I’ve been following José A Ortega-Ruiz (he goes by “jao” for short) for about 6 years now, on his blog Programming Musings. Recently I noticed he wasn’t posting much, if at all. Finally he said he was starting up a new blog here, using a static web page tool, written in Racket (a Scheme implementation), called “Frog” for “frozen blog.” I found his 2nd post, called “Where my mouth is” inspirational.
For many years, I’ve been convinced that programming needs to move forward and abandon the Algol family of languages that, still today, dampens the field. And that that forward direction has been signaled for decades by (mostly) functional, possibly dynamic languages with an immersive environment. But it wasn’t until recently that I was able to finally put my money where my mouth has been all these years.
A couple of years ago I finally became a co-founder and started working on a company I could call my own (I had been close in the past, but not really there), and was finally in a position to really influence our development decisions at every level. Even at the most sensitive of them all: language choice.
He says he’s working with a team of people who are curious, and are willing to take the risk of trying out less traditional, but as they perceive, more powerful programming environments, such as Clojure (a Lisp variant that runs on the JVM, and is pronounced “closure”). Read the rest of it.
I once aspired to work with a team such as this. I had been working in IT services for several years, and I thought I’d continue on in that vein, with something like Smalltalk, starting my own little “web shop,” or just happening to find a company that was already creating IT systems with something like it. More recently I’ve been finding computing as a field of study more interesting, not in the typical sense that academic computer science teaches, but as a phenomenon unto itself, a kind of interesting effect of a machine that’s capable of generating, and acting like, a machine of a different kind from itself, simply by feeding it different patterns of a certain nature. As Alan Kay has demonstrated, looking at computing this way, you can still arrive at an environment that looks recognizable, but is vastly different under the covers than the typical user-oriented system is structured today.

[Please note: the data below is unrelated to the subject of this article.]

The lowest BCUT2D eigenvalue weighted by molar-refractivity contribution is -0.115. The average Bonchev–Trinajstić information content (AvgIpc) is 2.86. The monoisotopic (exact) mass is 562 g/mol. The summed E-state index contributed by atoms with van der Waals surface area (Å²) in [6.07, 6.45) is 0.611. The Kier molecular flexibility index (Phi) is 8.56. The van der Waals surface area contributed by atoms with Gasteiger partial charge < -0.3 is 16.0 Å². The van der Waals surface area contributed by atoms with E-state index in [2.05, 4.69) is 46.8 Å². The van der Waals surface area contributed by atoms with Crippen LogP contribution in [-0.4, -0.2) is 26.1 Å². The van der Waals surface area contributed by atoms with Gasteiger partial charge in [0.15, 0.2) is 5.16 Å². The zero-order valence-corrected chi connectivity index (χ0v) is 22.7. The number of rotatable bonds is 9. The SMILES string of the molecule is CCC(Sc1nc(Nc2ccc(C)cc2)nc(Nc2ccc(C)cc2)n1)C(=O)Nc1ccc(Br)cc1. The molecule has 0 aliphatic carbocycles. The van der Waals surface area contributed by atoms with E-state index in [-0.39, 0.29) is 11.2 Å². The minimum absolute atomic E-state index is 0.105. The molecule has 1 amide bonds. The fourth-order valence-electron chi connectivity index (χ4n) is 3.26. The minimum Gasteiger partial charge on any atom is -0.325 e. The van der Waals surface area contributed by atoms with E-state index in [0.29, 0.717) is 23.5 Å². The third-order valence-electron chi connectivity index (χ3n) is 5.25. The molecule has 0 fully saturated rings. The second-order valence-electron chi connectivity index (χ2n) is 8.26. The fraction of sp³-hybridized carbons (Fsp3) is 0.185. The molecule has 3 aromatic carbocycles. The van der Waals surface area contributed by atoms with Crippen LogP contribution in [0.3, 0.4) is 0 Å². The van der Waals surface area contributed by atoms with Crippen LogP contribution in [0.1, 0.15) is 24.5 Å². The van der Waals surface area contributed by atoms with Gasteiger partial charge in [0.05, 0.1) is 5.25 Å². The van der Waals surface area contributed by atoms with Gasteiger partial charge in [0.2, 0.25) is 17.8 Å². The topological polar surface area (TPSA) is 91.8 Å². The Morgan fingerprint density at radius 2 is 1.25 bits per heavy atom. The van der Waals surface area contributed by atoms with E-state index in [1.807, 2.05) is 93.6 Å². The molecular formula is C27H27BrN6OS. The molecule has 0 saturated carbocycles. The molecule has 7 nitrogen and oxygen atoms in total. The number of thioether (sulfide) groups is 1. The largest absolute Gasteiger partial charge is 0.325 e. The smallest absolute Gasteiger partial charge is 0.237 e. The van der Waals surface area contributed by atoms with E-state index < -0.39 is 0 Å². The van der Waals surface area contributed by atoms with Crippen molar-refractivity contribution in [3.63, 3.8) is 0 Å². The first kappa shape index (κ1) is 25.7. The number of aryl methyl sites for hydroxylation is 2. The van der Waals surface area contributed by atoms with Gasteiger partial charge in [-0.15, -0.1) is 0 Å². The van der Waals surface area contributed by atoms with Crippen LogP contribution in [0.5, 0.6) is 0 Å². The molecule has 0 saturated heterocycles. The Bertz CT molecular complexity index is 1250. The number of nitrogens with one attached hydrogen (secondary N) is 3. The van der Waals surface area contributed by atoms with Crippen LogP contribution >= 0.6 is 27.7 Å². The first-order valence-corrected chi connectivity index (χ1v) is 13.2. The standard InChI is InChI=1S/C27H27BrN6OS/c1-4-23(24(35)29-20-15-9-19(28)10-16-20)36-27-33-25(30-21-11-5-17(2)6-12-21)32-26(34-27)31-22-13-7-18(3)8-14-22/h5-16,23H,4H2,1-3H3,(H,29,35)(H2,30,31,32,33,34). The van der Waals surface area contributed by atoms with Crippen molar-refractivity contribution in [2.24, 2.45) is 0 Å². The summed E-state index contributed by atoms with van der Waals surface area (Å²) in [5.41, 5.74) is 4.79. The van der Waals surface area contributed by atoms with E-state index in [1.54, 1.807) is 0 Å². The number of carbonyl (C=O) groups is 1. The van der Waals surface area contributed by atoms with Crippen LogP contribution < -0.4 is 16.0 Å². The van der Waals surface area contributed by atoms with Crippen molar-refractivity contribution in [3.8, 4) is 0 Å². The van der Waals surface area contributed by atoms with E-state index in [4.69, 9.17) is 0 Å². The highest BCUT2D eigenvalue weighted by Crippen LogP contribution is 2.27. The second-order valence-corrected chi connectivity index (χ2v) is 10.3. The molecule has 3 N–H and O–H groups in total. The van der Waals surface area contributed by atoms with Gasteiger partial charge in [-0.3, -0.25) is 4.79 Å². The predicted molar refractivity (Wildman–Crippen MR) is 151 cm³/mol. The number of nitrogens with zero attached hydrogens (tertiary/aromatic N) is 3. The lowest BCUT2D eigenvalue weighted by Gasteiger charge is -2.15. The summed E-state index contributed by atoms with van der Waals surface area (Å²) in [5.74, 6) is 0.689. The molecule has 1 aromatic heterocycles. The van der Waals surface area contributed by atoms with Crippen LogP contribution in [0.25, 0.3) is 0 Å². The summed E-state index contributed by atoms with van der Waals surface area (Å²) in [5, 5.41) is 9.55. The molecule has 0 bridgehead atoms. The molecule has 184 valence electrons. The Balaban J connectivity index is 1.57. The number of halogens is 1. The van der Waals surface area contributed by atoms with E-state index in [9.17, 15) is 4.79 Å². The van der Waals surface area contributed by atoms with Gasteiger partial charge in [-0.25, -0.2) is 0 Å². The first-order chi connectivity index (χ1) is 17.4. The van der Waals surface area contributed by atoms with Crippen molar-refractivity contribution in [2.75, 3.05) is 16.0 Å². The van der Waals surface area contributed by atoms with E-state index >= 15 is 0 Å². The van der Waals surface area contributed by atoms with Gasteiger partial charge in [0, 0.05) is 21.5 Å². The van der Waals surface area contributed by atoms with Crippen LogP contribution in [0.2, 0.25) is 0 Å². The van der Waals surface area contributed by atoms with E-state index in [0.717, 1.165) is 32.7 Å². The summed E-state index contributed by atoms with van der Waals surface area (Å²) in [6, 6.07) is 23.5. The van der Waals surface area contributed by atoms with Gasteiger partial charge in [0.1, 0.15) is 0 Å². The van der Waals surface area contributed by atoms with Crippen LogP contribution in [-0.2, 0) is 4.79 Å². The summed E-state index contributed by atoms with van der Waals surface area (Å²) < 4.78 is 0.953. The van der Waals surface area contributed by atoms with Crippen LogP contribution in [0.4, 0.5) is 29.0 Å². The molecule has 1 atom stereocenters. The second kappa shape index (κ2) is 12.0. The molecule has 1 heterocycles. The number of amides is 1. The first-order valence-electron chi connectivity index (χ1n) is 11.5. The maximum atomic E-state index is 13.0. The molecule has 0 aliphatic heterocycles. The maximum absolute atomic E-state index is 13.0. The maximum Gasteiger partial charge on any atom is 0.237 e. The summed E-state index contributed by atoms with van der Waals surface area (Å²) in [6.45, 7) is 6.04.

I’ve put two links in my links sidebar for jao’s blogs, “Programming Musings” (his old blog) and “Programming Musings 2,” since his old blog is rather like an archive of really interesting and valuable knowledge in computer science, and I encourage people to scan through it for anything they find of value.
I wish jao the best of luck in his new venture!